“We are affected by leprosy and for the long time we have been living with people with the same problem if we go somewhere we may face discrimination, If you need to move us let us live together”, one resident said.
In January 2014, Ethiopian Electric Power Corporation (EEPCo) signed a USD 120 million contract with Cambridge Industries, a United Kingdom based firm, to generate 50 megawatts of electricity from the garbage.
The project is ready to begin but residents claim that trucks working on the project were digging into the dump and pushing waste into houses and also aggravating a bad odor coming from the trash.
Mayor Driba Kuma has been busy in visiting Koshe victims for the last week. He did not speculate about the cause of the incident. He said the administration is working with Addis Ababa University and the University of Texas to determine the cause of the landslide.
“We are now focusing on finding dead bodies and giving temporary shelter and food to the victims, we will provide housing for the victims. For the time being we do not have many opinions about the incident and will determine something after the study is completed. We need to work hard to move people who are living legally in vulnerable areas,” he said.
For the young man like Zelalem who is a dweller in Koshe, allowing illegal homes and not moving people out is a big problem.
“Previously most homes were legal but now the scenario is changing, unknown people who migrate come here and build a house in the dump site and no regulatory body comes to stop them. Then they form a community and have children. Sometimes they build mud homes in the dump and sell them for up to 30,000 birr even though they don’t actually own the land and have no right to do this,” he said.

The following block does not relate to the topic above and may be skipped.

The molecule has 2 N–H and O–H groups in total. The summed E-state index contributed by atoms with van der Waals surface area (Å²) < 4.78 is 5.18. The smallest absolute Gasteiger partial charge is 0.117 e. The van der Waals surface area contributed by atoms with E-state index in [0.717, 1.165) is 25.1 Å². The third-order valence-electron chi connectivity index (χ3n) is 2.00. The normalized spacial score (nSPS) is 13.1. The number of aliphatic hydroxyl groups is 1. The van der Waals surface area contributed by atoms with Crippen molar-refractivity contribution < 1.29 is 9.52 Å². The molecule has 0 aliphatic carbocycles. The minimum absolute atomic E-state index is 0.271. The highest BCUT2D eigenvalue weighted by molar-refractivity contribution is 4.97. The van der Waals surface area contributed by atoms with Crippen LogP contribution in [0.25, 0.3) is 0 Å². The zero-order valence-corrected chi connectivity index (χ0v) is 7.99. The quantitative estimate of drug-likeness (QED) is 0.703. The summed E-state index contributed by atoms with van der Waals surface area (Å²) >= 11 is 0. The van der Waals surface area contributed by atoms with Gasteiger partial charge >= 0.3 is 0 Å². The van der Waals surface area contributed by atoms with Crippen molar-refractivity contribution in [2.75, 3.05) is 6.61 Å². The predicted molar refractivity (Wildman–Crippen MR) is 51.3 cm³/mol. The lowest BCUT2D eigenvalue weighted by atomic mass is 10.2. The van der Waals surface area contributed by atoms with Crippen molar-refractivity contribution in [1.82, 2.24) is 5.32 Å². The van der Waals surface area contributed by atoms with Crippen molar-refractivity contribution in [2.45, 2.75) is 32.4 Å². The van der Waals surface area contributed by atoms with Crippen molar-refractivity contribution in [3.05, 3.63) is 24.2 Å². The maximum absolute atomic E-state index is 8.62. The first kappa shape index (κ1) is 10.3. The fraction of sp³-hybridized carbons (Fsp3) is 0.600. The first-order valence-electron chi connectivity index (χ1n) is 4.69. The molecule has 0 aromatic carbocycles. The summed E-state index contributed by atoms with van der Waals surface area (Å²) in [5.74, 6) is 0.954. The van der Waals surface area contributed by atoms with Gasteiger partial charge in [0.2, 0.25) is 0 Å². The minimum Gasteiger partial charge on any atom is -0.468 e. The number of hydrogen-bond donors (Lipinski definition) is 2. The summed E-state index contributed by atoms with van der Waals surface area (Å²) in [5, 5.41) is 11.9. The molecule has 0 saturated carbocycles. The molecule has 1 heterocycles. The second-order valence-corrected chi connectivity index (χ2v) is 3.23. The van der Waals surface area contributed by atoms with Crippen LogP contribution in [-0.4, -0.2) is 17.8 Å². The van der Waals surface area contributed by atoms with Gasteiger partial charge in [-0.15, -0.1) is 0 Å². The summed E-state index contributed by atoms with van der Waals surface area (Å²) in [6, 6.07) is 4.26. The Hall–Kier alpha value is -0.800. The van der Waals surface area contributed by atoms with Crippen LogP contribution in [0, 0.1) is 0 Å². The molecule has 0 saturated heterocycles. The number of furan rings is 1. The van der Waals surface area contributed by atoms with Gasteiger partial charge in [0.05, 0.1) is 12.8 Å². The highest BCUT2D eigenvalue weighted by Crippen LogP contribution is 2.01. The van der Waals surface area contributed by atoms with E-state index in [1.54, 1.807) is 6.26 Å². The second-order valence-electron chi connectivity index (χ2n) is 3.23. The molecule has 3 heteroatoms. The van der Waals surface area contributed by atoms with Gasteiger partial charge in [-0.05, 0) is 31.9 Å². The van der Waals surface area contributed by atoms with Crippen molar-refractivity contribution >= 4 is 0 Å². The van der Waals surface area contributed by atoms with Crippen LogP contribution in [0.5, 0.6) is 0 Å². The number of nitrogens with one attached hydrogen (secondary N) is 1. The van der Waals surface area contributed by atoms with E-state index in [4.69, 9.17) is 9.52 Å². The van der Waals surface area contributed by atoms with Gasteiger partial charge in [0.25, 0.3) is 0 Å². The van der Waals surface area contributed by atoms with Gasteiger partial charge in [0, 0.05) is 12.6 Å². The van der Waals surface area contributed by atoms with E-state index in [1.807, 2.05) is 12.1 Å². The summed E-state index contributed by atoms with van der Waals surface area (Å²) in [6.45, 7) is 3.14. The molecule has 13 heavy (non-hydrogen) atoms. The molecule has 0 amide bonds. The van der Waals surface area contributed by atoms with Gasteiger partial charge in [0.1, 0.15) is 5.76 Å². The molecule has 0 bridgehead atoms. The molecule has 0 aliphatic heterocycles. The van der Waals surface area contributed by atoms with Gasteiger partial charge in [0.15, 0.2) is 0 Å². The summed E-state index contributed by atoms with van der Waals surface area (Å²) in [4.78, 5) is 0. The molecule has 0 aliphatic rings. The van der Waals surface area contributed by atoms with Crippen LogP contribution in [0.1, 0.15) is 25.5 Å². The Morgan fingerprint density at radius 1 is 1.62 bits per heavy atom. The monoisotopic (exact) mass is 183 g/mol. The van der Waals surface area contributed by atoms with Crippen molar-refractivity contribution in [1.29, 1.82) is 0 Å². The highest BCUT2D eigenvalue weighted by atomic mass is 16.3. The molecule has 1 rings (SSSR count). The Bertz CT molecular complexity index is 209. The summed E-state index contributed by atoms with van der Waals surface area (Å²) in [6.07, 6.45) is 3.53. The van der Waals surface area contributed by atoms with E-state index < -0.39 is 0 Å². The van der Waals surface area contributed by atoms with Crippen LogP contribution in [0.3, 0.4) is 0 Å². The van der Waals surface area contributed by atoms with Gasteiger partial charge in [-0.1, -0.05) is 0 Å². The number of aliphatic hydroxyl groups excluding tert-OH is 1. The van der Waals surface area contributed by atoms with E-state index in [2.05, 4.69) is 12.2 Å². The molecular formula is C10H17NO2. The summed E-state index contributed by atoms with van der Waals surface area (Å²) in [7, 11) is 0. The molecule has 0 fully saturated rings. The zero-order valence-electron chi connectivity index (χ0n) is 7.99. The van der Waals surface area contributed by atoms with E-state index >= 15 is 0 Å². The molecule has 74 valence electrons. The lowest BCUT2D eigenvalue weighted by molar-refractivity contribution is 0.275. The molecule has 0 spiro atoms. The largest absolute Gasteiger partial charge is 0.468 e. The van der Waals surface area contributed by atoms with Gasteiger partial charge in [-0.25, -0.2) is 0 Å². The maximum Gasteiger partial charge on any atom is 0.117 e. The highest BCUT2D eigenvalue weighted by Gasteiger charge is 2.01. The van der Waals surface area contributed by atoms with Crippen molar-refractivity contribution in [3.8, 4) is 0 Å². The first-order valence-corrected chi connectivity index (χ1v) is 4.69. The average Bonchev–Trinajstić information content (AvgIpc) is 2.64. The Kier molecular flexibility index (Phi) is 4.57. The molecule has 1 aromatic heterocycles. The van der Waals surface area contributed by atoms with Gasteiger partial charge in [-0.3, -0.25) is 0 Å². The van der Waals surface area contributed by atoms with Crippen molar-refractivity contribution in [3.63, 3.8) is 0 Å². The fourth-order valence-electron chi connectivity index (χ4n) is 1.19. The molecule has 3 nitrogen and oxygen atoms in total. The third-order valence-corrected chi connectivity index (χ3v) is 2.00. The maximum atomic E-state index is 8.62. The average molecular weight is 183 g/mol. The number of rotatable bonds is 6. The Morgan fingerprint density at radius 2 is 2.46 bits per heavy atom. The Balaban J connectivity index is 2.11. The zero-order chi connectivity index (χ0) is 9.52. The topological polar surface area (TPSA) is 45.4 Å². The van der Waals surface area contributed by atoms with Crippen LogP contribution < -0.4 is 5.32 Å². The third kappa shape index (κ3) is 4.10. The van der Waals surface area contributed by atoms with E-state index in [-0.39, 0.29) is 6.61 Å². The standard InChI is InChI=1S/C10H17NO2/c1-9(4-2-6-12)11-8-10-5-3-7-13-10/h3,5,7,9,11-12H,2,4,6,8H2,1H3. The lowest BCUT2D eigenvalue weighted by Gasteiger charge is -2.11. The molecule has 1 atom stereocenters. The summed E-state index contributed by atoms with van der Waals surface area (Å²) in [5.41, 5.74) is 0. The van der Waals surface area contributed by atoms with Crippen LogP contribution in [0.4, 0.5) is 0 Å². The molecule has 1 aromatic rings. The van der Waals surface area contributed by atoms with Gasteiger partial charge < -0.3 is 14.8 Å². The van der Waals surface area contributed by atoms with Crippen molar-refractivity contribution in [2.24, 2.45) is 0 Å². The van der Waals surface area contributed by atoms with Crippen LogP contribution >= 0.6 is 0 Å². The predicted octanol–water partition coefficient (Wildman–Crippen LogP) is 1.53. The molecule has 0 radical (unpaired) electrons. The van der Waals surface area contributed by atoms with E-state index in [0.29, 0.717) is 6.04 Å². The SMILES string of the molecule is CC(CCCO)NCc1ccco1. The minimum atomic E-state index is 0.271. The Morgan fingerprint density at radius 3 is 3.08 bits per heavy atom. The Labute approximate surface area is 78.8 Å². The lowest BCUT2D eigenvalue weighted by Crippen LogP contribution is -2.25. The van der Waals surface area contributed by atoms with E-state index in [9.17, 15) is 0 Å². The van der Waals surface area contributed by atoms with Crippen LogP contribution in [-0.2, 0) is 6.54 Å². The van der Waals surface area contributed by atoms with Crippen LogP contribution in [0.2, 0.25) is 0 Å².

“If you look at the tents which the government prepared for the victims who lost their homes in the dump landslide, a majority of them are people who built houses illegally and we only know 17 houses are legal which were lost in the accident. Others are getting into the temporary shelter to get money and houses,’’ he added.
Zelalem further added that Koshe is overfilled with waste.
“The dump in here has so much trash that it pushed forward to the houses living in here as you saw it killed hundreds it may kill more people if the city administration does not stop throwing trash in here,” he said.
A recent study by Addis University showed that many areas in Addis Ababa are vulnerable to flooding or earthquake and what happened on March 11 in Koshe could happen again. Hundreds of thousands of people are living in risky places for disasters like Kotebe, Ketecehene, Ferencay, Zenebework, Hanamariam, Ayertenna, Kolfe, Shero Meda. For the last 12 years the Addis Ababa administration has constructed 130,000 condo houses but the current demand is more than one million. Poor people, especially those migrating from rural areas choose to live in slums. Some of them build houses illegally and do not have an ownership title. Planners predict the current population of three million in Addis Ababa will be more than double by 2040 and reach 8.1 million which means more people will live in slums if there is not adequate housing.
Economists like Dr Tekae Araya says migration and increasing population are not problems because they help development. However weak regulation means more homes in risky places.
“Urbanization is everywhere and migration helps us to get labor and potential people in every field. People should live in safe places, however. If someone steals a purse and is caught by the police, they will be brought to court and we should do the same thing when people build houses illegally. If we do not do this more people will live in unsafe places. At the same time we need to construct more homes,” he said.